Sixteen-year-old Nikita Leus-Oliva is too young to vote or pay taxes, but she is a powerhouse of civic involvement. She started the Miami Teen Dems to encourage her contemporaries to attend campaign events, canvass for candidates and register voters. She’s volunteered on a presidential campaign, hosted teens-only, jam-packed phone banks and protested at a post-inauguration rally in the nation’s capital.
As a child of immigrants, Leus-Oliva was fueled by outrage at anti-immigrant rhetoric and her own desire to shape the future of her community and country. When politics became personal, she didn’t let her age stop her from becoming civically involved. And that’s a very good thing.
The pros of protest
More than ever, politics is a volatile arena, one many parents may feel their children have no place in. But encouraging civic involvement in children and teens means raising individuals who are more thoughtful, compassionate and kind. And there are a variety of ways in which your child can become (safely) politically involved.
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Young people can engage in partisan or nonpartisan groups. From a small to a grand scale, teens can make a positive impact on political and nonpolitical processes, while testing the waters of leadership. Children can also tap into structured programs that include students in government bodies.
Many cities within Miami-Dade County, including Pinecrest, Palmetto Bay, Cutler Bay, Homestead and Miami Gardens, have youth advisory councils that provide civics education and engagement experiences. Some local mayors even tap teens to attend meetings, help plan community events and offer their opinions on local issues, particularly those that directly concern them, such as education and youth violence.
The Miami-Dade County Youth Commission, for example, involves teens in county government, providing a yearlong window into protocol and decision-making. Participants study problems and hold forums on issues. As commission members, youths can comment on existing or proposed legislation, ordinances, resolutions and policies that directly impact teens, as well as discuss ways to resolve youth-related conflicts.
The Children’s Trust’s Youth Advisory Committee (YAC) is a youth leadership program that any high school student in Miami-Dade County may apply to join. Through regular meetings, trainings and firsthand service-learning experiences, YAC-ers spend the academic year honing leadership and advocacy skills, and planning and participating in hands-on community improvement events. An annual highlight for the group is a trip to Tallahassee, where members meet one-on-one with legislators and view the workings of state government in an up-close-and-personal way.
For teens interested in learning about law enforcement, many local municipalities offer the Police Explorer program. Participants meet regularly with officers to interact in a structured way with people working in the justice system. Miami-Dade County, Miami and South Miami Police Explorers all have an active online presence with clear information about programming and entry points for involvement.
Boy Scouts and Girl Scouts have civic badges and service programs that focus on identifying problems, community betterment and advocacy. These programs pull from their groups’ pillars of self-reliance and community-building within their organizations, as well as looking outward at collective problems that need fixing.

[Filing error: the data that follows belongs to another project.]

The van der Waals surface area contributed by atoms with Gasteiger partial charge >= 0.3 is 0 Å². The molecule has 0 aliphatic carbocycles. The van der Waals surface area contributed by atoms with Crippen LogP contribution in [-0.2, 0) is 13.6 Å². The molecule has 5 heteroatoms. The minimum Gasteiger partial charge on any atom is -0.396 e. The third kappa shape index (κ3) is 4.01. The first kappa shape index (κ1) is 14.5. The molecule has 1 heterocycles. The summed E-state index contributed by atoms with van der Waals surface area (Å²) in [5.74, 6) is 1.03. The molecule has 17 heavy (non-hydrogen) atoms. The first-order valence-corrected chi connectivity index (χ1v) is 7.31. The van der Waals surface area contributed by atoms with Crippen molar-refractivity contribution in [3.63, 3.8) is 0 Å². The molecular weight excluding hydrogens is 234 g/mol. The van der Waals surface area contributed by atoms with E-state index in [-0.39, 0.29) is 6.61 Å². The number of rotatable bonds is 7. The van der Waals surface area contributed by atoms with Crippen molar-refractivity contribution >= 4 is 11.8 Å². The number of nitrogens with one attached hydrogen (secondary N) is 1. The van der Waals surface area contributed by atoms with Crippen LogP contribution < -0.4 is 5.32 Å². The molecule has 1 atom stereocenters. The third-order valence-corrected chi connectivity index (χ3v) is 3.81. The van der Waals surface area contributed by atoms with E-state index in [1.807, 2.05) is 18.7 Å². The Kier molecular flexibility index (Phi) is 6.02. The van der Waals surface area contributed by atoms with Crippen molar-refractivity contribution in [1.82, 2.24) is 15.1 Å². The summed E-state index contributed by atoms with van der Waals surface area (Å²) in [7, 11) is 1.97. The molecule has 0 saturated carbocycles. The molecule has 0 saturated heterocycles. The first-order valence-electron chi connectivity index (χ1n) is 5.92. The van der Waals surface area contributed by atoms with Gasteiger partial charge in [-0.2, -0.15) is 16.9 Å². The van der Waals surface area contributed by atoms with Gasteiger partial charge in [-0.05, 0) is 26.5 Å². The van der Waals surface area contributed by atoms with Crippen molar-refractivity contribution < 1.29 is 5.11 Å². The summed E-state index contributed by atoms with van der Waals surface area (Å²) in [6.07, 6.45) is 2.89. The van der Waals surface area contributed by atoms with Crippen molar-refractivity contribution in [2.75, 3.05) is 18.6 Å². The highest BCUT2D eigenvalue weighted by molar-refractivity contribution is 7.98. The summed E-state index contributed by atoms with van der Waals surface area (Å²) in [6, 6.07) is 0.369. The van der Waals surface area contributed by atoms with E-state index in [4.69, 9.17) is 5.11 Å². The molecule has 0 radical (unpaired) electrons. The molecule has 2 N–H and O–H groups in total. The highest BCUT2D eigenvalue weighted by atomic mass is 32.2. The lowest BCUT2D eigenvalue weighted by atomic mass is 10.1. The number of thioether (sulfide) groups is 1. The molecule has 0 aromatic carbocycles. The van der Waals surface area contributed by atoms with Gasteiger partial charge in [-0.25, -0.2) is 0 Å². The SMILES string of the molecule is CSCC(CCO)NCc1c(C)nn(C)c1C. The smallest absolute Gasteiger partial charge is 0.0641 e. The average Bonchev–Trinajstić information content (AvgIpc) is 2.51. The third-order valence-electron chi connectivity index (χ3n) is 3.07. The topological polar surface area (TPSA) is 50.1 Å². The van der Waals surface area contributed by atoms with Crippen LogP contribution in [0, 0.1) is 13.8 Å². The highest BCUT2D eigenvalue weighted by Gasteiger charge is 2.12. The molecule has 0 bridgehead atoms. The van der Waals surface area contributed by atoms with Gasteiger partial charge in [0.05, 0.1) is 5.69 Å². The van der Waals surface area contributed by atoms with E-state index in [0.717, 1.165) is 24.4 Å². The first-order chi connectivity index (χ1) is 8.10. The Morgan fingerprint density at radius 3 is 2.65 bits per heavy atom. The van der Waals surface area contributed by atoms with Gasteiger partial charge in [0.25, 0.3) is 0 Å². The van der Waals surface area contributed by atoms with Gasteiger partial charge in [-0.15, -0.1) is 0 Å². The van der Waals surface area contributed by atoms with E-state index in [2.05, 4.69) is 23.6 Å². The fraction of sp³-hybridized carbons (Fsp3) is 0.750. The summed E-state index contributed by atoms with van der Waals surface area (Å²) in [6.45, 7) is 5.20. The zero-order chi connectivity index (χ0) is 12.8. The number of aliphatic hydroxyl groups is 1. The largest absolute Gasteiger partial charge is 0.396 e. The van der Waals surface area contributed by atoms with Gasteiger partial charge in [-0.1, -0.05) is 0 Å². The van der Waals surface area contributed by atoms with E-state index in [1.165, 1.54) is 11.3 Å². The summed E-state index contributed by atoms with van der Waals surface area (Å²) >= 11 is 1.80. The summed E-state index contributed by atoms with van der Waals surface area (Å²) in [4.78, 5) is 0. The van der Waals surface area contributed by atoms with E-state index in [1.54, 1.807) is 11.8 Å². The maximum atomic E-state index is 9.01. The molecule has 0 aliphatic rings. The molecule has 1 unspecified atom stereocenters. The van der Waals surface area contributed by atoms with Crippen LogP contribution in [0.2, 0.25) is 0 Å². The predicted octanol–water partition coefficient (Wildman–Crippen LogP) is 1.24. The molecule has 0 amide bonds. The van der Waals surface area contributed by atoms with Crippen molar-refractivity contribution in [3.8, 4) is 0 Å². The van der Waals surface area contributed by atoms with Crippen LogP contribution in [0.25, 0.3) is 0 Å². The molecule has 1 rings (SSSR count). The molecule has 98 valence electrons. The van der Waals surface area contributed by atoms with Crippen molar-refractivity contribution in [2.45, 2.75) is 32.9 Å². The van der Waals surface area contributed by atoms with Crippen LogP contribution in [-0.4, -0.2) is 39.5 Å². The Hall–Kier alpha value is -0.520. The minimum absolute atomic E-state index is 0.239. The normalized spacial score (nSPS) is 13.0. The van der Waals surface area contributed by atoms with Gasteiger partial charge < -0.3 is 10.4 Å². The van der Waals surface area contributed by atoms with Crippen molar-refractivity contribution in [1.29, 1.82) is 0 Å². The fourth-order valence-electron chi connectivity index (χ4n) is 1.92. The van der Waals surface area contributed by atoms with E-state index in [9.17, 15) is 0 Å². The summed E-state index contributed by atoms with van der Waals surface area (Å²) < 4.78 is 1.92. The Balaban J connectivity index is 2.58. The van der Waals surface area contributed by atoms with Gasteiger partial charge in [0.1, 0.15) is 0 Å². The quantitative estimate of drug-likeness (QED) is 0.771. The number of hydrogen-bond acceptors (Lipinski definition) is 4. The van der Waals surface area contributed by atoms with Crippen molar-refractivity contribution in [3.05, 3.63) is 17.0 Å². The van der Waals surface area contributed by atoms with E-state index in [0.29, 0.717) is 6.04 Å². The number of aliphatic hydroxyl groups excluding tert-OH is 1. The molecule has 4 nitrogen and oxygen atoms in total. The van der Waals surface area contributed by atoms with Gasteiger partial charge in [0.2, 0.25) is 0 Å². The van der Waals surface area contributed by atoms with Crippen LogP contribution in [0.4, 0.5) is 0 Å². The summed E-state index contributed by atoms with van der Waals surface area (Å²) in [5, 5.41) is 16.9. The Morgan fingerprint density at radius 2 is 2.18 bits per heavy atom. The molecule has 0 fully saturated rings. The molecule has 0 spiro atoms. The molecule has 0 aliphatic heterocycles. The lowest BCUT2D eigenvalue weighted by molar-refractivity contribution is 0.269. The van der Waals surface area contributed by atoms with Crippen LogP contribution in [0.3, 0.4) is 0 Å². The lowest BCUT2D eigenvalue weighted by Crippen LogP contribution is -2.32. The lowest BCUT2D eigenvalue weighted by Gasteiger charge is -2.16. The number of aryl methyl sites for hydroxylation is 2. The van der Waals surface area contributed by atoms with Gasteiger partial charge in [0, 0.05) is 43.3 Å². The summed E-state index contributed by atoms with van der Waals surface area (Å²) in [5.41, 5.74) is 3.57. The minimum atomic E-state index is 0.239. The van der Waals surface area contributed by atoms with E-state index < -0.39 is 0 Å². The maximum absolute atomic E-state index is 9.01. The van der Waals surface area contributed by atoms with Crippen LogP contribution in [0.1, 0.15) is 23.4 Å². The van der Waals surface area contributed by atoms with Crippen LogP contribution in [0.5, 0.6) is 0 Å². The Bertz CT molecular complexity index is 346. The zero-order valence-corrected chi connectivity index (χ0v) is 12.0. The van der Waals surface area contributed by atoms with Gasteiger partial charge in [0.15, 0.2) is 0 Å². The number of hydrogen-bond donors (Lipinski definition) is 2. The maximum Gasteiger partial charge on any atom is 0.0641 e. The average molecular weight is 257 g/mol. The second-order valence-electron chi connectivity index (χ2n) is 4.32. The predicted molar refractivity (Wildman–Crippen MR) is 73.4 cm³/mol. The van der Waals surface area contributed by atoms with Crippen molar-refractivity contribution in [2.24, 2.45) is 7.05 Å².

Numerous local nonprofits organize youth around civic issues and leadership, as well. The Power U Center for Social Change organizes and develops youth leadership to fight oppression. The Catalyst Miami advocacy organization has a leadership and environmental program for children and their parents, who must enroll in a parallel program. And Engage Miami encourages youth civic activism at monthly organizing meetings, including know-your-rights events, letter writing campaigns and voter registration efforts.
Miami educator and youth leadership trainer I'Tita N. Alexander says cultivating leadership skills in teens is crucial. However, many are reluctant to lead because of the pressure to be followers. Alexander says the process of becoming a pacesetter involves reflection on the positive qualities of those in charge, but also bravery to speak up and act.
Encourage your children to lead through example. Let them see how you take the initiative at work, help out friends, or volunteer in the community or at your place of worship. Note what you’re doing, how you’re stepping up, and why it matters. Doing so sends a clear signal about what it takes to become involved.
Parents should seize every opportunity to discuss societal problems with their children, and ways to approach challenges individually and as a group. Getting enmeshed in civic involvement helps teens feel more in control of their communities and helps them to expand their horizons.
Zafreen Jaffery, Ed.D., a research and evaluation analyst for The Children’s Trust, brings more than 16 years’ experience in research, evaluation and teaching to her work, and is passionate about promoting educational equity and social justice for all children. For more information, visit thechildrenstrust.org.
▪ Miami Teen Dems www.mdteendems.com
▪ Miami-Dade County Youth Commission www.miami-dade.gov/youthcommission
▪ The Children’s Trust’s Youth Advisory Committee (YAC) www.thechildrenstrust.org/content/youth-advisory-committee
▪ Miami-Dade County Police Explorer Program www.miamidade.gov/police/police-explorer-program.asp
▪ Boy Scouts of America South Florida Council www.sfcbsa.org
▪ Girl Scouts of Tropical Florida www.girlscoutsfl.org
▪ Power U Center for Social Change poweru.org
▪ Catalyst Miami catalystmiami.org/our-work/lead
▪ Engage Miami www.engage.miami